For instance, let’s say I have a grouping game where of the six people selected, exactly 2 out of A, B, and C must always be selected. Based on this we’ve satisfied our first criteria: there are now just three main options for this game, namely AB, AC, and BC as your 2-out-of-3 groups. Each of those three combinations represents a possible template, but that alone may not be sufficient to warrant templates. The template decision depends on what happens as you consider each: does the group AB significantly affect the other variables/spaces based on the rules, or does your “journey” end at AB? If the initial points of restriction (the three groups here) are not influential, templates may not be worth your time; however if they are highly connected to the remaining variables and begin to fill the four open spots, templates are much more likely to pay off.
Templates Are An Investment
Which is fine and good, but here’s the truth: I think most people have a fairly consistent standard by which “now’s the time for templates!” becomes an obvious plan of attack (the two criteria above, with practice, aren’t hard to measure). What gets particularly intriguing is where different people opt out. That is, where people make the decision that templates, even if possible, are NOT worth it.
I bring this up mostly in reference to something anyone considering this approach should keep in mind: templates are an investment. How, or whether, that investment is going to pay off is often a very subjective decision: 7-8 minutes setting up templates might be well worth it, or it might be disastrous, depending on the power of the templates and your facility with them. Showing 8 different templates might only take a few minutes, or it might be the only way you happen to be able to get through the game and succeed in the questions…either of which likely makes templates the right call. Conversely, 8 templates might take so long and provide such a poor return on that investment that it ruins your whole section!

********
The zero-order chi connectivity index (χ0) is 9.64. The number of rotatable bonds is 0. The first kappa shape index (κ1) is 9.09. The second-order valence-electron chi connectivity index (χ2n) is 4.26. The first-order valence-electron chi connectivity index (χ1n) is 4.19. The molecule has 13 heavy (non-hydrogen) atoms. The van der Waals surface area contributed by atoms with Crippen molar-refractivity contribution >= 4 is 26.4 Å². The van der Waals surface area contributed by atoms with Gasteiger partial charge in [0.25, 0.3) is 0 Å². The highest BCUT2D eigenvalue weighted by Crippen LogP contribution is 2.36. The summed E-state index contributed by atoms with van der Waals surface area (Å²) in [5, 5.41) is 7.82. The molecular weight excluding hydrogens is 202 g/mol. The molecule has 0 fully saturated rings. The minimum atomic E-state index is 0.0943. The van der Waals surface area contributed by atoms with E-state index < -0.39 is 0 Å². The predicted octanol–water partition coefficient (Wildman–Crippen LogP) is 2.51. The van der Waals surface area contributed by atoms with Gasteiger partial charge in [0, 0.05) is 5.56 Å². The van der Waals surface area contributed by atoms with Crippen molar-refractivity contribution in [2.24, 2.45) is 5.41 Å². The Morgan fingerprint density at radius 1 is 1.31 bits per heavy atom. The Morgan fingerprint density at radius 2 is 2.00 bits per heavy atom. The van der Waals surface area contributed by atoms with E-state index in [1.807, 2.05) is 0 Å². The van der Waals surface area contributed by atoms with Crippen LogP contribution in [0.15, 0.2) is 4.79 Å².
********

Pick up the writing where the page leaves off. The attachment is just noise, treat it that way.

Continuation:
So you have to be self-aware at every moment and make informed decisions about how you’re going to potentially attempt to show templates, how much time that’s likely to take, and how beneficial they are likely to be once created. A lot of moving parts, and moving differently for pretty much everyone.
I know that’s not a “hard and fast” type formula, but that’s only because there really isn’t one. It varies with the student, the game, and even the section as a whole (last game with 4 minutes left, or last game with 14?, for instance). Still, it’s a good guide to consider as you continue to practice, and I hope you found it helpful.
Struggling with templates, or games in general? Let us know below with additional thoughts or questions!